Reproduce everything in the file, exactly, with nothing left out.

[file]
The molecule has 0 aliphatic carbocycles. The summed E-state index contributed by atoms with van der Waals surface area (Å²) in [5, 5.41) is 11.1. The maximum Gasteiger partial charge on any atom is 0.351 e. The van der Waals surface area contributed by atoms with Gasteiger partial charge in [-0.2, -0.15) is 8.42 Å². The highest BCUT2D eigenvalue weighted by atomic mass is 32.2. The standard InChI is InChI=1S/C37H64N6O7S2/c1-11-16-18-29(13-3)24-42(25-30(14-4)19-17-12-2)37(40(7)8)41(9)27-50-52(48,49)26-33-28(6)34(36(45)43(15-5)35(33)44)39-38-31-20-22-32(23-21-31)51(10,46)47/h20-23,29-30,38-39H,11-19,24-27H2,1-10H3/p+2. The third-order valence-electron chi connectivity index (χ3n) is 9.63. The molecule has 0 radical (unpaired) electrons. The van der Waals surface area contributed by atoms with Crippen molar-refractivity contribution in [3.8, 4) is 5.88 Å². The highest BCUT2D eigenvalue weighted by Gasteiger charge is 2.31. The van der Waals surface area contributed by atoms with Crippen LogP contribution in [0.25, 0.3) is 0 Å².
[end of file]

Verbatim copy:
The molecule has 0 aliphatic carbocycles. The summed E-state index contributed by atoms with van der Waals surface area (Å²) in [5, 5.41) is 11.1. The maximum Gasteiger partial charge on any atom is 0.351 e. The van der Waals surface area contributed by atoms with Gasteiger partial charge in [-0.2, -0.15) is 8.42 Å². The highest BCUT2D eigenvalue weighted by atomic mass is 32.2. The standard InChI is InChI=1S/C37H64N6O7S2/c1-11-16-18-29(13-3)24-42(25-30(14-4)19-17-12-2)37(40(7)8)41(9)27-50-52(48,49)26-33-28(6)34(36(45)43(15-5)35(33)44)39-38-31-20-22-32(23-21-31)51(10,46)47/h20-23,29-30,38-39H,11-19,24-27H2,1-10H3/p+2. The third-order valence-electron chi connectivity index (χ3n) is 9.63. The molecule has 0 radical (unpaired) electrons. The van der Waals surface area contributed by atoms with Crippen molar-refractivity contribution in [3.8, 4) is 5.88 Å². The highest BCUT2D eigenvalue weighted by Gasteiger charge is 2.31. The van der Waals surface area contributed by atoms with Crippen LogP contribution in [0.25, 0.3) is 0 Å².